Stories to Haunt Your Socks Off, a haunting guest post by Britney
I love this time of year. The weather is starting to get chilly, everything smells like pumpkins and spiced apples, and my love of all things spooky is justified. I love horror stories. I like reading them, watching them, and hearing them. I like paranormal horror stories and thrillers that show how terrifying humans can be. I like zombie novels and ghost stories and anything that goes bump in the night. Halloween is one of my favorite times of the year because it feels like the line between reality and all the big What Ifs is at its thinnest.
One creepy genre that I love reading about are ghost stories. I grew up with a family that tried to out scare each other with ghost stories, which has made me always on the hunt for the next one. Some ghost stories aren’t necessarily scary—they can be touching and powerful in a sad, heartbreaking way—but they make for great Halloween (or any stormy night) reading.
1. Scary Stories To Tell in the Dark by Alvin Schwartz
I LOVED reading the stories in this book when I was a kid. They were spooky and had me staying up late at night. I remember retelling them to my friends and family because they would get stuck in my head. Great book to read on chilly nights while you’re curled up on the couch. Just make sure your doors are locked and keep all your lights on.
2. The Tell-Tale Heart by Edgar Allan Poe
The Tell-Tale Heart straddles the line of ghost story and psychological thriller. You know the story: a man murders someone and then he hears their heart beating below his floorboards, where the narrator has hidden the body. Poe knows how to write unreliable characters, which makes you question the sanity of the narrator or if maybe, just maybe, the dead has came back to haunt him. Either way, it’s a creepy short story that is perfect for the Halloween season.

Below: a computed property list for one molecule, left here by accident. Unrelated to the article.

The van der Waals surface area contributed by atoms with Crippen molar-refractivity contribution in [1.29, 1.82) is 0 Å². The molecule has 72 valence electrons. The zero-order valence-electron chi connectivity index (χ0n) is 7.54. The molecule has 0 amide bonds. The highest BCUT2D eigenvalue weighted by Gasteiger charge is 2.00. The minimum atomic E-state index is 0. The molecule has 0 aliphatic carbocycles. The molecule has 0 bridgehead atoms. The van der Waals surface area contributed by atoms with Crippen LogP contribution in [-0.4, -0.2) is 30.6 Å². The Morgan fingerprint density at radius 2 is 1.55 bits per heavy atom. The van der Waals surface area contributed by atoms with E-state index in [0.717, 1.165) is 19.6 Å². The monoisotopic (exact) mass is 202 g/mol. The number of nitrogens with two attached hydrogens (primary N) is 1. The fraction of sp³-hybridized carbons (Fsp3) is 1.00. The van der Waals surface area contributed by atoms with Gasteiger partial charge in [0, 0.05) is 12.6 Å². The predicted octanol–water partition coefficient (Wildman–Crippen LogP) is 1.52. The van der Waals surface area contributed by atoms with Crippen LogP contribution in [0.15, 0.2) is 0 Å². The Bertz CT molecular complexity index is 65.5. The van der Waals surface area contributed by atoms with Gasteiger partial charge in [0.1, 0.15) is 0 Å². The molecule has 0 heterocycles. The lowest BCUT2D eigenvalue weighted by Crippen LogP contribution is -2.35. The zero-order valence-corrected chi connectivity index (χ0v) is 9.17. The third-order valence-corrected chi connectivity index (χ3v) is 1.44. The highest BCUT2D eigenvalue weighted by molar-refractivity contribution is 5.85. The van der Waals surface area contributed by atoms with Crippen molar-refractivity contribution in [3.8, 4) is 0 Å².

3. Frost by Marianna Baer
Frost is another story that could be either creepy ghost story or psychological thriller. Unlike The Tell-Tale Heart, I didn’t end the book with a definite opinion on which way it went. I’m still not sure if the Frost House was really haunted or not. Marianna Baer has done an amazing job of leaving you with goosebumps and your mind playing tricks on you.
4. The Mediator series by Meg Cabot
Suze can see and speak to the dead. She doesn’t necessarily like it but she’s trying to get used to it. When she moves with her mother from New York to California, she finds a VERY good-looking ghost in her room. Everyone, meet Jesse. He’s my number one dead crush because he’s got the charm, old school chivalry, and looks tan even while he’s dead.
The series follows Suze as she deals with her abilities and the ghosts that she meets along the way. Some are pretty intense and some are heartbreaking. Perfect series to read and reread when you’re looking for something that has paranormal, romance, and hilarious dialogue.
5. Shade series by Jeri Smith-Ready
Shade is the first in a trilogy that is set in alternate present-day, where people born after a certain day can see ghosts. The government has found ways to prevent ghosts from entering public buildings and there are limits on where ghosts can travel to (only places they’ve been to unless they turn into a violent ghost). At the very beginning one of the main characters dies and becomes a ghost. It’s a YA trilogy that I love because of how unique it is. It turns ghost stories on their head and makes sense out of ghosts and spirits. It’s not dark and eerie but it is a great read that I gushed about to everyone who would listen.
About Britney: Britney is one-third of the review site I Eat Words (www.ieatwords.com). When not blogging about books, pop culture, and TV shows, she spends her time advising people on what to read at the library and working on her book. She may have seen a ghost of her own before but that’s a different story.
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About Karen Jensen, MLS
Karen Jensen has been a Teen Services Librarian for almost 30 years. She created TLT in 2011 and is the co-editor of The Whole Library Handbook: Teen Services with Heather Booth (ALA Editions, 2014).
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